Beyond the important issue of facade, the matter also extended into our physical place in the crowd. As the strains of "Solidarity Forever" emanated over the crowd, the performance of the NYC Labor Chorus’ heralding in of May Day 2010, most every radical and union group had already moved to the front lines.

But the Communist Party contingent stood back, leaning near some Police Department barricades under the shade of some oak trees in the park. I encouraged all to move forward but only one other comrade joined me in my quest to be in the mix. Ultimately he moved back to the group to encourage them to join us in our spot, approximately a half-block from the podium, in full view of the large screen which hovered over the staging area.

Instead, the comrade came back and said that the rest insisted we all stay together in the back. We returned and when I openly questioned this, several agree we need to have a presence on May Day and we began to walk forward. While the others joined us, it must have been begrudgingly, for after we’d gotten back to a reasonable spot, I was momentarily lambasted by one leader who said I had "made" the group worm through the crowd, only to have to "stand in the sun."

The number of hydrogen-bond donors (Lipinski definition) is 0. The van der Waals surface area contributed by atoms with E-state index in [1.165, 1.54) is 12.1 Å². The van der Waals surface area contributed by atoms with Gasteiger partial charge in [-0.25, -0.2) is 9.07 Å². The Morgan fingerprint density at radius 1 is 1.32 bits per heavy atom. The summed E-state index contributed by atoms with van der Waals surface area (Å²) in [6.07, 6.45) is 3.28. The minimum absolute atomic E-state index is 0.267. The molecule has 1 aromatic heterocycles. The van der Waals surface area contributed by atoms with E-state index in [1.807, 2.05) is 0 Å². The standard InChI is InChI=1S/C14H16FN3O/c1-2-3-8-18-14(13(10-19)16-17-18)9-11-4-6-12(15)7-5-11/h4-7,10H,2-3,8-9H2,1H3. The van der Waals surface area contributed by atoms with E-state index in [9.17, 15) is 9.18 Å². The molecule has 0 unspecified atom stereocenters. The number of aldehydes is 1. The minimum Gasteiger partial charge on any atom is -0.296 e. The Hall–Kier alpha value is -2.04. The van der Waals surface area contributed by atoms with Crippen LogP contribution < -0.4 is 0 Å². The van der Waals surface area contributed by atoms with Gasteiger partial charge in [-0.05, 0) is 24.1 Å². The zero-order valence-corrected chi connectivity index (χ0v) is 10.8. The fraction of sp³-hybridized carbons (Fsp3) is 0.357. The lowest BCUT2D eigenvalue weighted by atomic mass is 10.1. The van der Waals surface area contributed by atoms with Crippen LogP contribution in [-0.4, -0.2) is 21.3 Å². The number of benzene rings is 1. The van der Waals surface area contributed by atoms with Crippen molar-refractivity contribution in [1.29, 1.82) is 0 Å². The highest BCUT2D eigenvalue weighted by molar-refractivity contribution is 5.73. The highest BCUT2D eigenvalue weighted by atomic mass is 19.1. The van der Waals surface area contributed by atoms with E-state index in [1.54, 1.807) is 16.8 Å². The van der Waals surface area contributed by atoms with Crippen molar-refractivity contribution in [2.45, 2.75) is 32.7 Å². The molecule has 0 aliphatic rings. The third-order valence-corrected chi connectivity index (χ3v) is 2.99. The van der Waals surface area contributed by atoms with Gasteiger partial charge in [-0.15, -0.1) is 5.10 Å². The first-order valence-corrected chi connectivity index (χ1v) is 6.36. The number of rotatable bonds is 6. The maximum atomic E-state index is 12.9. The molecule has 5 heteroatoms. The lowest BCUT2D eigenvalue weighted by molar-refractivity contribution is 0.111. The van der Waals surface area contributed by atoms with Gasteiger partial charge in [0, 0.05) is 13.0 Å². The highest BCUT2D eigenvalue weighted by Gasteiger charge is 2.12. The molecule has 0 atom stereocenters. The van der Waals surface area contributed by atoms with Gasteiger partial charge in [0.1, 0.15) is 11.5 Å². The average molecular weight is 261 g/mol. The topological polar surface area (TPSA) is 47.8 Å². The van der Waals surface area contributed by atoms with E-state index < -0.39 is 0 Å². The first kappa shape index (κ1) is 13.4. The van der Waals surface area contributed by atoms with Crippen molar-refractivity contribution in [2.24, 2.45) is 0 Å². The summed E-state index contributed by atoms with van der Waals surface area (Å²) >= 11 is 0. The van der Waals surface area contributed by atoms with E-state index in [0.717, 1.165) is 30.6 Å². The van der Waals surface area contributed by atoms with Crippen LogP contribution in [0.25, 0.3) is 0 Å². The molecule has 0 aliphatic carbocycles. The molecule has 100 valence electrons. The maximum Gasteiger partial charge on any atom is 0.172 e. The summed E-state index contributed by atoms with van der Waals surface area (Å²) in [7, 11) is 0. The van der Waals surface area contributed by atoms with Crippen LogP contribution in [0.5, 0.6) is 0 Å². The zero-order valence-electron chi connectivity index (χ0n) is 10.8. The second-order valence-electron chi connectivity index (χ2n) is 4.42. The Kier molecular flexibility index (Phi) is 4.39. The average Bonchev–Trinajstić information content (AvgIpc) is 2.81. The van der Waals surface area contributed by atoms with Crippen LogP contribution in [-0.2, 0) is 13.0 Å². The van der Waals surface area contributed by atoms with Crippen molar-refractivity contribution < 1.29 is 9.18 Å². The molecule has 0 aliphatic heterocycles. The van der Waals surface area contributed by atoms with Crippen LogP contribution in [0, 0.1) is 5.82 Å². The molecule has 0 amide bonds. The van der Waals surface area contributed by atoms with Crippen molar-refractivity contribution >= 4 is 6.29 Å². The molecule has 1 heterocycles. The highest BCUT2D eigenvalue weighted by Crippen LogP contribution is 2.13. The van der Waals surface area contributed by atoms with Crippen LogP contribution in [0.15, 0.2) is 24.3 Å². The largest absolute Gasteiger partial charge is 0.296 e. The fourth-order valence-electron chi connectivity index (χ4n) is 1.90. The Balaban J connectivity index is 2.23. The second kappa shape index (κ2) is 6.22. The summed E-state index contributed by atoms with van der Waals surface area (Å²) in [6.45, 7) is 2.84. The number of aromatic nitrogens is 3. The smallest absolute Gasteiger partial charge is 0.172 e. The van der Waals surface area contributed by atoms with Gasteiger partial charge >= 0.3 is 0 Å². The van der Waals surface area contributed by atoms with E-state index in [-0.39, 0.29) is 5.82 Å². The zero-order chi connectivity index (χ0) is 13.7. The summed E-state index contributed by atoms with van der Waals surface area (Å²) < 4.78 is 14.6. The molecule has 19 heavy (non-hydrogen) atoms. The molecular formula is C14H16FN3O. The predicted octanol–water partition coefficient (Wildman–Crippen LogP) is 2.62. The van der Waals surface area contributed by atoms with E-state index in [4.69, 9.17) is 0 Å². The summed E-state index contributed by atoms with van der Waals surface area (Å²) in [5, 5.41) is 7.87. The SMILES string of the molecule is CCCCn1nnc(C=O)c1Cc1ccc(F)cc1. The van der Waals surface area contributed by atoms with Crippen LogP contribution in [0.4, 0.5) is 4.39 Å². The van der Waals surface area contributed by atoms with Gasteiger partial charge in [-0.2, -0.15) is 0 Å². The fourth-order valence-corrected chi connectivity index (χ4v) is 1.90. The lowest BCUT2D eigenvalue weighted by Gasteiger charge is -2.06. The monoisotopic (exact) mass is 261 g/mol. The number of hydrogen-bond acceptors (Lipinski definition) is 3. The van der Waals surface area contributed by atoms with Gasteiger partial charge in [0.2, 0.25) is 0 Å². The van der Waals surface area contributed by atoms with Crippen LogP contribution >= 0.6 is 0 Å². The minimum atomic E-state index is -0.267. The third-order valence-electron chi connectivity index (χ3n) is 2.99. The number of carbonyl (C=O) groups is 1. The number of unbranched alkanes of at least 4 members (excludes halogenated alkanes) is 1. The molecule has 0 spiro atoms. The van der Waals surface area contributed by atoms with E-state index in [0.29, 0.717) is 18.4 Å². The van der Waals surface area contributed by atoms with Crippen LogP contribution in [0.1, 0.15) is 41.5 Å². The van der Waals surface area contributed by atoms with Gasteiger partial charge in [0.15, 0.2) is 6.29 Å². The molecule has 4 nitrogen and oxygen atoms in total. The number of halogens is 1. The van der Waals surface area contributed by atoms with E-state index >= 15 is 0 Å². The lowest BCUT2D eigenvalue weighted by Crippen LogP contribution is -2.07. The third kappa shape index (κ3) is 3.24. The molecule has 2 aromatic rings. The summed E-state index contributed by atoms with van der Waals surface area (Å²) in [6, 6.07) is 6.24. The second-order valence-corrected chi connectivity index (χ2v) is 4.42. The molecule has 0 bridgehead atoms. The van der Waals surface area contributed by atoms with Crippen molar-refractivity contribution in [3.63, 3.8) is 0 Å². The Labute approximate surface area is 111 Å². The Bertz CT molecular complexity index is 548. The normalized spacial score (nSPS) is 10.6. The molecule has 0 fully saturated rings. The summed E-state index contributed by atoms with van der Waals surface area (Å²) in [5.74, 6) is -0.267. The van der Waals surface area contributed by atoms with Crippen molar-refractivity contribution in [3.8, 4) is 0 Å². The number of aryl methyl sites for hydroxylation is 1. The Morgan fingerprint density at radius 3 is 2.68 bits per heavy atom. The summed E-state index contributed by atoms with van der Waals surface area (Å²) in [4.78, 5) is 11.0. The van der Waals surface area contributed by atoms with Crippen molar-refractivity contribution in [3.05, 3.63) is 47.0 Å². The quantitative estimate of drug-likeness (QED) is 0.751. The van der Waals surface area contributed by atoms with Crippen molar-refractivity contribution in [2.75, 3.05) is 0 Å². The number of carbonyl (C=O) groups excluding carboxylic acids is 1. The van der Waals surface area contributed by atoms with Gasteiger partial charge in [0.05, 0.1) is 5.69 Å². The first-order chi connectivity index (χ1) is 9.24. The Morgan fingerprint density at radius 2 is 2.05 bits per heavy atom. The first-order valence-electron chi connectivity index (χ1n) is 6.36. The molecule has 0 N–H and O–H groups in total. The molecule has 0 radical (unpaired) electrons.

While we all stayed together and then marched more or less together, this is the situation we are now in, comrades. And as a cultural and labor activist firmly embedded in Marxism-Leninism, it troubles me greatly. And especially on May Day, this May Day, we needed to have a strong presence….but we were largely invisible to all.

With no PW to hand out, with no pamphlet to allow ralliers to learn of our program, with no banner to march under and no sense of identity in our outfits, we seemed to be a loosely associated group of well-meaning progressives.

I have resisted the accusations that some in our ranks have hurled at the current national leadership; I am firmly against the Stalinist trend seen in many of these dissenters and have made my differences with them known. But in this time when our role could and should be an important one on the wider Left and at this time when it is so easy for those in opposition to the Party’s leadership to seek out faults, why in God’s name where we the invisible party at so important an occasion as May Day in New York City?

Comrades, without examining this matter fully we are simply deluding ourselves.  We need to seriously reconsider who we are and what it is we need to be.

May 7, 2010